I’ve just added a GPU to my rig (an AMD card on a previous full Nvidia rig) and switched from TRex to PhoenixMiner.
The hashrate has increased but the number of valid shares is almost the same. See the screenshot below.
Is there any explanation for this?
You are probably solving higher difficulty blocks ? Just a guess.
Suddenly only more difficult blocks, just after the new card added?
Someone with more knownledge may correct me, but I think the hiveON pool auto adjusts the difficulty based on how much hashing power you have.
But yes it does seem a bit annoying that you add more cards and the submitted shares can go down.
Best to just double check your estimated earnings with the hiveon.net esitmate per 100MH, or some online calculator like whattomine
Yes, looking at the pool homepage my results for 200MHs are ok, according to their 100MHs estimate.
It looks weird that the number of shares is almost the same as before…
What is it and why is it needed?
Unlike most PPLNS pools, which use static difficulty, HiveOn uses variable difficulty (vardiff). This ensures network traffic optimization between your workers and the pool. The Pool assigns higher difficulty tasks to higher tier miners and lower difficulty tasks to lower-tier miners so that the average communication frequency is roughly the same throughout all miners.
How does it work?
Although the “vardiff” concept may seem difficult to understand, it is only at first glance. Let’s take a closer look at how this works.
The Mining Pool sets a Share Difficulty for every miner based on your workers’ hashrate (sets the difficulty bar “target share difficulty” - how hard it is to submit a share to them). The higher the hashrate, the higher the Share Difficulty. When miners are grinding through hashes, they will eventually find a hash that meets the target Share Difficulty, then they send it to the Mining Pool.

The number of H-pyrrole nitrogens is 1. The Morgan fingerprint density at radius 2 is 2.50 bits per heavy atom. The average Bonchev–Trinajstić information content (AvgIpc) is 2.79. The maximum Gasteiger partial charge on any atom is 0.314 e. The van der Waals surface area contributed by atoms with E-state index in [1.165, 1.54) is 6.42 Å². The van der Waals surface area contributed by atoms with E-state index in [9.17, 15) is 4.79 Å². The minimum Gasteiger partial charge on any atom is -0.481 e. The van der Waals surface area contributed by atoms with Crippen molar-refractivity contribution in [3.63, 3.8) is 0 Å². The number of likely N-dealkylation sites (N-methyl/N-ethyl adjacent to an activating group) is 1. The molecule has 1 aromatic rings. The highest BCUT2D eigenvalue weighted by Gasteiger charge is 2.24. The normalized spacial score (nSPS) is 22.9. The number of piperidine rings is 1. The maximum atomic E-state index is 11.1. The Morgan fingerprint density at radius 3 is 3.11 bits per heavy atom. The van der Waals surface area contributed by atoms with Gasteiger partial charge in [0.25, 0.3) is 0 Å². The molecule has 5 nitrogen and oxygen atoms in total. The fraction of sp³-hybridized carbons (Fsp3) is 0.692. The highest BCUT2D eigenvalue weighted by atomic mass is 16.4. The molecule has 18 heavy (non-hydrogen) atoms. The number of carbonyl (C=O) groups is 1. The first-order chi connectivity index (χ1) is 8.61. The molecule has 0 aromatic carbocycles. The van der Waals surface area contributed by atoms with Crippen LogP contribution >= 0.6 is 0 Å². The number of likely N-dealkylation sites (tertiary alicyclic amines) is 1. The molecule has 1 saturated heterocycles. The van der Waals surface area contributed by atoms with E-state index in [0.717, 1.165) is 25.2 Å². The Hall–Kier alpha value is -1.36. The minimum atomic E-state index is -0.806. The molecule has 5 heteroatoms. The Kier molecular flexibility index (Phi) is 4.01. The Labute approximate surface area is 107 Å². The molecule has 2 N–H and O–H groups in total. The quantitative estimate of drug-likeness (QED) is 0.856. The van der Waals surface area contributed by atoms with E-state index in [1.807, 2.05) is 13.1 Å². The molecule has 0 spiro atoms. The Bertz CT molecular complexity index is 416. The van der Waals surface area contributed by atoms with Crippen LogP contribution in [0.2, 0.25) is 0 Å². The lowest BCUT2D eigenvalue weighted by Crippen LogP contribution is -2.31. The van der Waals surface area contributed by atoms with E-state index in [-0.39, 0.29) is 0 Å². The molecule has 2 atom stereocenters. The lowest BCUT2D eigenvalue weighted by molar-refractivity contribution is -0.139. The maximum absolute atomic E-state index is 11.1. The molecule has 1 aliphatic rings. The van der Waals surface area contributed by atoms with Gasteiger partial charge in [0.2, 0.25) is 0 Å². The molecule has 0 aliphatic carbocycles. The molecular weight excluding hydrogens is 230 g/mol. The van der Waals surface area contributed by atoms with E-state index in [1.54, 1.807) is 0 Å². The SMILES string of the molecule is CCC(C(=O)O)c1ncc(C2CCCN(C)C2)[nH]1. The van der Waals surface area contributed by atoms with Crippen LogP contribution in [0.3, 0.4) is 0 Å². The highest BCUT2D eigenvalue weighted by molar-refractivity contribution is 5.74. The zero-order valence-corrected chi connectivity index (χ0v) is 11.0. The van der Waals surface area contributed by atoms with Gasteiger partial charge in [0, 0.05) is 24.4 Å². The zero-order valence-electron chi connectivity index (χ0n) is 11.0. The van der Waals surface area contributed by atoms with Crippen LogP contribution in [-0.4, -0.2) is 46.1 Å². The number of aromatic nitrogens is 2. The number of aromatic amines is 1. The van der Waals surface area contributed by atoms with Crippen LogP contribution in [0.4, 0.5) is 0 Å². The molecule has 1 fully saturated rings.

How does this affect my reward?
In a PPS based payment method (Hiveon uses PPS+, you can read about it here), miners get rewarded by the pool for each share they submit. The shares they submit have different values based on how difficult it is to find them. Miners get credited based on the set Share Difficulty from the Mining Pool, not the actual share difficulty.
When the worker starts a mining session, the pool sets the base (“initial”) difficulty which is equal for all workers (currently 5000MH on Hiveon ETH/ETC pool). After receiving a certain amount of shares during the handshake period and also on a time-to-time basis if shares are sent too quickly or too slowly to the pool, the pool then determines what difficulty is most optimal for any given worker. If the worker sent shares too quickly it means that they can handle more difficult jobs and the difficulty will be raised (15000MH maximum), if on the other hand, it sent shares too slowly, the difficulty will drop (1000MH minimum). So while the sent shares count may be similar across different workers, the share difficulty will most likely be different.
Vardiff vs Stale shares
Too high difficulty shares on weaker workers are one of the culprits that cause stale shares. Vardiff ensures an even rate of shares transfer, less server load, and fewer stale shares for the client. In short, it can help solve such issues because a stale share can occur when you find a share and submit it to the mining pool after the pool has already moved on to the next block.
And finally, let’s look at this through a basic example:
Let’s say you have 2 workers, RIG A & RIG B.
RIG A has a total of one GPU @ 50 MH/s. The Mining pool sets the Share Difficulty for this worker @ 1250MH. You then, get credited by the pool for all shares that are above 1250MH.
RIG B has a total of 100 MH/s. The Mining pool sets the Share Difficulty for this worker @ 2500 MH.
Both RIG A & RIG B will have approximately the same number of shares sent, but RIG B will receive double the revenue from the pool for the higher difficulty submitted shares.
Thank you for the detailed explanation.
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